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Publication, Part of

Adult Social Care Statistics in England: An Overview

Official statistics

Current Chapter

Adult Social Care Statistics in England: An Overview


This report brings together the latest data collected by NHS England across different aspects of adult social care supported by local authorities. It aims to produce an insightful and coherent narrative about the trends in adult social care in England.

This report looks at data collected by NHS England from local authorities, typically spanning the time period from 2015-16 up to the latest available data.

A repository of the code used to produce future Adult Social Care Statistics in England publications is available on GitHub:

The code is being iterated whilst the team makes improvements until all the publication outputs are produced from the code.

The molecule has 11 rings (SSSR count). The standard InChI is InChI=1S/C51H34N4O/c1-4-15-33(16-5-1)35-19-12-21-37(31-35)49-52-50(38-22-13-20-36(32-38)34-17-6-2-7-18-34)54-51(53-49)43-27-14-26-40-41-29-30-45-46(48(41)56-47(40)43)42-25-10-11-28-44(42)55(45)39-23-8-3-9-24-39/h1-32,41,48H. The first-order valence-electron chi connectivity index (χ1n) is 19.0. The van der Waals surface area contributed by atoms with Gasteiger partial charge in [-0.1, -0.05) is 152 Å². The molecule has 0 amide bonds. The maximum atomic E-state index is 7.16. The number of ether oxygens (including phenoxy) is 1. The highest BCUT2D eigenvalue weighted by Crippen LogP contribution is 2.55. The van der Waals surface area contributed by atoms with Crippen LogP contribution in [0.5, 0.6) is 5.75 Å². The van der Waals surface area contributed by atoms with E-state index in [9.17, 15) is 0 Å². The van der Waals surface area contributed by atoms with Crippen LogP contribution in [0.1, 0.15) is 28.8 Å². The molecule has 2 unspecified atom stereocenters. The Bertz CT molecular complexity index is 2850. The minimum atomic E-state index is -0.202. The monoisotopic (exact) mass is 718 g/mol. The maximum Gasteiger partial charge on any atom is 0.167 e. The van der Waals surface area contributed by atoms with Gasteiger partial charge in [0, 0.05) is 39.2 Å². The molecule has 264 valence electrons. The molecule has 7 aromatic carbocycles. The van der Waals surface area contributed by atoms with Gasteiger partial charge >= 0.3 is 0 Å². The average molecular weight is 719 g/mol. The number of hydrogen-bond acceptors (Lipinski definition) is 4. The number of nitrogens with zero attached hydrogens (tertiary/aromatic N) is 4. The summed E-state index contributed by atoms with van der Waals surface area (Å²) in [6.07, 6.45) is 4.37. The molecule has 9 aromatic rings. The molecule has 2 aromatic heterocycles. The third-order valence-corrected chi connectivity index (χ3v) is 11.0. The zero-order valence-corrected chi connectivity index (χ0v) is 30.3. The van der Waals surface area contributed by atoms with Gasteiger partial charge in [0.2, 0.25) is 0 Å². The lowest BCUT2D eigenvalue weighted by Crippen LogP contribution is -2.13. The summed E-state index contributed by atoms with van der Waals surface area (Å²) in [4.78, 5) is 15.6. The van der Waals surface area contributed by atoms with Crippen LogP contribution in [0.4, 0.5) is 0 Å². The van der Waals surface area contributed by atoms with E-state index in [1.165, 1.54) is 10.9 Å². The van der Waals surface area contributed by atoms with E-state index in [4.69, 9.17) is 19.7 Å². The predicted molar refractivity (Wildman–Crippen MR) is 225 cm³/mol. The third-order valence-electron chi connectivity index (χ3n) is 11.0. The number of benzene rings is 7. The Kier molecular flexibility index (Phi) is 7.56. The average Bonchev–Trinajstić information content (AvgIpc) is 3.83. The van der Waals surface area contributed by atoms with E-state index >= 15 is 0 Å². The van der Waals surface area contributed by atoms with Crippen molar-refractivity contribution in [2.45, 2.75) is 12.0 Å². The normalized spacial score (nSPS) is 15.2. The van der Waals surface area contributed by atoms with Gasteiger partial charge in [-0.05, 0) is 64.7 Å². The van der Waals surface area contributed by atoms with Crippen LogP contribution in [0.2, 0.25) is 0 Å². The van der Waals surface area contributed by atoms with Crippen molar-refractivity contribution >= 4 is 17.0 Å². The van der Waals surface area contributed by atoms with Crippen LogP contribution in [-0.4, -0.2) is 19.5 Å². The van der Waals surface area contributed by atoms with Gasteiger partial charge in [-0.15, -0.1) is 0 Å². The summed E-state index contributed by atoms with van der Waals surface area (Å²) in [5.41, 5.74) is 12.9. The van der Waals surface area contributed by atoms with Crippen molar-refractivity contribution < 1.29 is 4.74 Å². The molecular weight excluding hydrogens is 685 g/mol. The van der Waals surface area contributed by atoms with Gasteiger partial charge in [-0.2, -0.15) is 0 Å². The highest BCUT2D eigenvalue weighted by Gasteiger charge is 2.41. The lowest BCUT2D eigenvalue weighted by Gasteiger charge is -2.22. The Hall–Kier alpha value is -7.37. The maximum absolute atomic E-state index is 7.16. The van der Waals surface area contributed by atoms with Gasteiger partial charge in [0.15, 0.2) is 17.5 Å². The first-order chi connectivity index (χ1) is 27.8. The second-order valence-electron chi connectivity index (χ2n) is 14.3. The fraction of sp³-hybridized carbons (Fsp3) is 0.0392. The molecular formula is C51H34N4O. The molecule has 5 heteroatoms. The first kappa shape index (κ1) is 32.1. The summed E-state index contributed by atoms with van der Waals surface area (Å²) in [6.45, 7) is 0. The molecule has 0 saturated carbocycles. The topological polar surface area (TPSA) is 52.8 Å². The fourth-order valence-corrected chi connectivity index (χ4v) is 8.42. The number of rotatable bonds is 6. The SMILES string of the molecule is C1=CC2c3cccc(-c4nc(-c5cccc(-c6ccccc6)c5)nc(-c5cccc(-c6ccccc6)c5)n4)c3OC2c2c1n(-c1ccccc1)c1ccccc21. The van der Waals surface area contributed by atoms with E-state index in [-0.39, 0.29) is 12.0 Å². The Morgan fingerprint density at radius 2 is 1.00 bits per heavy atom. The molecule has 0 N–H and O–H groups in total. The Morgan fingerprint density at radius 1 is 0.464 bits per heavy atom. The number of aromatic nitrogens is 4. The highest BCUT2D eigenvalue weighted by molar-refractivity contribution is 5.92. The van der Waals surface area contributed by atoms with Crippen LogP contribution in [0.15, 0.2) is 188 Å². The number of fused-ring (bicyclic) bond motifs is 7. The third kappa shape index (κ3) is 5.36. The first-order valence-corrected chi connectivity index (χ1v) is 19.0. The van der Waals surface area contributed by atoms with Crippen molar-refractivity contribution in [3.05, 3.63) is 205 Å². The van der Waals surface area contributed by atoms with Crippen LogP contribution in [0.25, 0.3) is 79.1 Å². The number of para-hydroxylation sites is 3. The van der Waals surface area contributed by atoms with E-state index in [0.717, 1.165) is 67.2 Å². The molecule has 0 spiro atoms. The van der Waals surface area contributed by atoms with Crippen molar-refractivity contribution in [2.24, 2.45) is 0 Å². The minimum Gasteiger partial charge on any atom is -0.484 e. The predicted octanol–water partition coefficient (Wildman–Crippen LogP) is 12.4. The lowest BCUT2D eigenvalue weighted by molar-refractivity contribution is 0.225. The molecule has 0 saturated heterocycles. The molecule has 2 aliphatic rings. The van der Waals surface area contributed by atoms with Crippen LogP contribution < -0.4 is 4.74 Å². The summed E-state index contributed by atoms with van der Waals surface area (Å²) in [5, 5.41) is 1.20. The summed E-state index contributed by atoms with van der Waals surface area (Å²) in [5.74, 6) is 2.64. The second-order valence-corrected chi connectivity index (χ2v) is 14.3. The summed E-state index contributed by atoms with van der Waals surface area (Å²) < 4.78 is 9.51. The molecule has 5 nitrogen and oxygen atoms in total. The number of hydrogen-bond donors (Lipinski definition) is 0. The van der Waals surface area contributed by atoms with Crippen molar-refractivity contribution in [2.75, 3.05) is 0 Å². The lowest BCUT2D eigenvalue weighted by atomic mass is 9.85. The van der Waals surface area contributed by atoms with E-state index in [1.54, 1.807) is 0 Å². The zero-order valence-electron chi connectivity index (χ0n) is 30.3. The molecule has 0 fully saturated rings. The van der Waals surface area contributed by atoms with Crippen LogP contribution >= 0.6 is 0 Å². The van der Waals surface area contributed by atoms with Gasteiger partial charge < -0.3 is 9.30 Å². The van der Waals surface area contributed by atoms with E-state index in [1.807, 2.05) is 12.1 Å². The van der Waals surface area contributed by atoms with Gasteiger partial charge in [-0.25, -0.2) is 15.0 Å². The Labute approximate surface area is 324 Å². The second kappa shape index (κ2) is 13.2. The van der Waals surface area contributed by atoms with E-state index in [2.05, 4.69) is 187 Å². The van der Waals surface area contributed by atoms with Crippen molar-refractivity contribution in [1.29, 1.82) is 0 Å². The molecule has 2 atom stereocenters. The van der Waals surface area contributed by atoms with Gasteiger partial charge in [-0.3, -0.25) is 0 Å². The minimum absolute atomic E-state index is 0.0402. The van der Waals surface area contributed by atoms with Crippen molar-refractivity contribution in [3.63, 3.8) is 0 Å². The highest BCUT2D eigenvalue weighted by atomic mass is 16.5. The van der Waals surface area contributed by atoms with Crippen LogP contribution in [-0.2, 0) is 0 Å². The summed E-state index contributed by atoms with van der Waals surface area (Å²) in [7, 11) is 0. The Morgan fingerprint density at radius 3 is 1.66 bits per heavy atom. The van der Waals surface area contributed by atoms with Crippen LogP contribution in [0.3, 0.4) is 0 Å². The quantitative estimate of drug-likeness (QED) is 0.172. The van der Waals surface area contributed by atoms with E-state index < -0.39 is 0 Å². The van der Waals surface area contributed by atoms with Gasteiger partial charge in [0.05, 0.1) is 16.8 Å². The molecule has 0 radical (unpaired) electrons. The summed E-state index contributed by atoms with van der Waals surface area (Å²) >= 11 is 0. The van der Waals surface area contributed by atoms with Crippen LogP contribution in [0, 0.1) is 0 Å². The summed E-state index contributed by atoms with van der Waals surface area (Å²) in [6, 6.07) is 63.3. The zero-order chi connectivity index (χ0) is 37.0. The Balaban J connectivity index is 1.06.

We welcome feedback on the methodology and tables within this publication. Please email us with your comments and suggestions, clearly stating Adult Social Care as the subject heading, via [email protected] or 0300 303 5678.

Adult Social Care Data Hub - ASC Overview dashboard

This links to a Microsoft Power BI dashboard that presents a regional and local view of the same metrics that are shown in this report at national level.

The tool does not fully support all accessibility needs. If you need further assistance, please contact us for help.


There is growing demand on local authorities for social care support.  

Expenditure on social care continues to rise.


The number of older adults receiving local authority long-term support has generally decreased over the time period, whilst short-term support offered has remained stable.


Levels of satisfaction among older service users for the care they receive are lower than for working age service users

They are lower still, and decreasing, for unpaid carers, which can reflect both the support they receive as carers, or the services given to their cared-for person.


Numbers of adult social care jobs in local authorities have increased, the number of vacancies have decreased

Last edited: 11 March 2024 1:24 pm